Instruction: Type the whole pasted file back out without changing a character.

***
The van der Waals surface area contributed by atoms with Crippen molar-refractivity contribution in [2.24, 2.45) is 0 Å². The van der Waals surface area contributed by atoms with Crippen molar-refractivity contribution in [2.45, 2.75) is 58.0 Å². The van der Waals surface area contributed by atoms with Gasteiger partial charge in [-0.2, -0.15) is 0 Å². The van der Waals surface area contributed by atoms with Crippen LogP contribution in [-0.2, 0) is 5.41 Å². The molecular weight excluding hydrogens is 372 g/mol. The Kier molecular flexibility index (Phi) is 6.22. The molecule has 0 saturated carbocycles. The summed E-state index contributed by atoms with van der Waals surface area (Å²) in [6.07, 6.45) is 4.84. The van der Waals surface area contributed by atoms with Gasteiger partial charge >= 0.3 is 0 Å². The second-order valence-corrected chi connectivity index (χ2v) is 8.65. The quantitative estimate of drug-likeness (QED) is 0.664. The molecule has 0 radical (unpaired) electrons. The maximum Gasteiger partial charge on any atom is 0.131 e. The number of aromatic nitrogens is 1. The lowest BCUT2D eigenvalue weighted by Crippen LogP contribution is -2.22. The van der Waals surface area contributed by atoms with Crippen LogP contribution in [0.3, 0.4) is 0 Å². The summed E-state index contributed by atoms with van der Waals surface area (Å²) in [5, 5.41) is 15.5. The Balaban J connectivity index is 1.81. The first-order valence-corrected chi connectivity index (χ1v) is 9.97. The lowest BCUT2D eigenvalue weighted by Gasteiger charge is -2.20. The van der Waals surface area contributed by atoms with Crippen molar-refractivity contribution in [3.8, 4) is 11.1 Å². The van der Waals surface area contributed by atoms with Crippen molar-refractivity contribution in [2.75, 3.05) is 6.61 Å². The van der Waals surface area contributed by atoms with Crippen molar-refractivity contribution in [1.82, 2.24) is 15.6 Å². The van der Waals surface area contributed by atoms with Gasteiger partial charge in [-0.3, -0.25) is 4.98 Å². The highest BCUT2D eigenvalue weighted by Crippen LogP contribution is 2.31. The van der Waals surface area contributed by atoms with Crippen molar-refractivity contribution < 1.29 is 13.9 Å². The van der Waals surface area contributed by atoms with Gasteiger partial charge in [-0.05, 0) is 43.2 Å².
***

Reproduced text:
The van der Waals surface area contributed by atoms with Crippen molar-refractivity contribution in [2.24, 2.45) is 0 Å². The van der Waals surface area contributed by atoms with Crippen molar-refractivity contribution in [2.45, 2.75) is 58.0 Å². The van der Waals surface area contributed by atoms with Gasteiger partial charge in [-0.2, -0.15) is 0 Å². The van der Waals surface area contributed by atoms with Crippen LogP contribution in [-0.2, 0) is 5.41 Å². The molecular weight excluding hydrogens is 372 g/mol. The Kier molecular flexibility index (Phi) is 6.22. The molecule has 0 saturated carbocycles. The summed E-state index contributed by atoms with van der Waals surface area (Å²) in [6.07, 6.45) is 4.84. The van der Waals surface area contributed by atoms with Gasteiger partial charge >= 0.3 is 0 Å². The second-order valence-corrected chi connectivity index (χ2v) is 8.65. The quantitative estimate of drug-likeness (QED) is 0.664. The molecule has 0 radical (unpaired) electrons. The maximum Gasteiger partial charge on any atom is 0.131 e. The number of aromatic nitrogens is 1. The lowest BCUT2D eigenvalue weighted by Crippen LogP contribution is -2.22. The van der Waals surface area contributed by atoms with Crippen LogP contribution in [0.3, 0.4) is 0 Å². The summed E-state index contributed by atoms with van der Waals surface area (Å²) in [5, 5.41) is 15.5. The Balaban J connectivity index is 1.81. The first-order valence-corrected chi connectivity index (χ1v) is 9.97. The lowest BCUT2D eigenvalue weighted by Gasteiger charge is -2.20. The van der Waals surface area contributed by atoms with Crippen molar-refractivity contribution in [3.8, 4) is 11.1 Å². The van der Waals surface area contributed by atoms with Crippen molar-refractivity contribution in [2.75, 3.05) is 6.61 Å². The van der Waals surface area contributed by atoms with Crippen molar-refractivity contribution in [1.82, 2.24) is 15.6 Å². The van der Waals surface area contributed by atoms with Gasteiger partial charge in [-0.3, -0.25) is 4.98 Å². The highest BCUT2D eigenvalue weighted by Crippen LogP contribution is 2.31. The van der Waals surface area contributed by atoms with Crippen molar-refractivity contribution < 1.29 is 13.9 Å². The van der Waals surface area contributed by atoms with Gasteiger partial charge in [-0.05, 0) is 43.2 Å².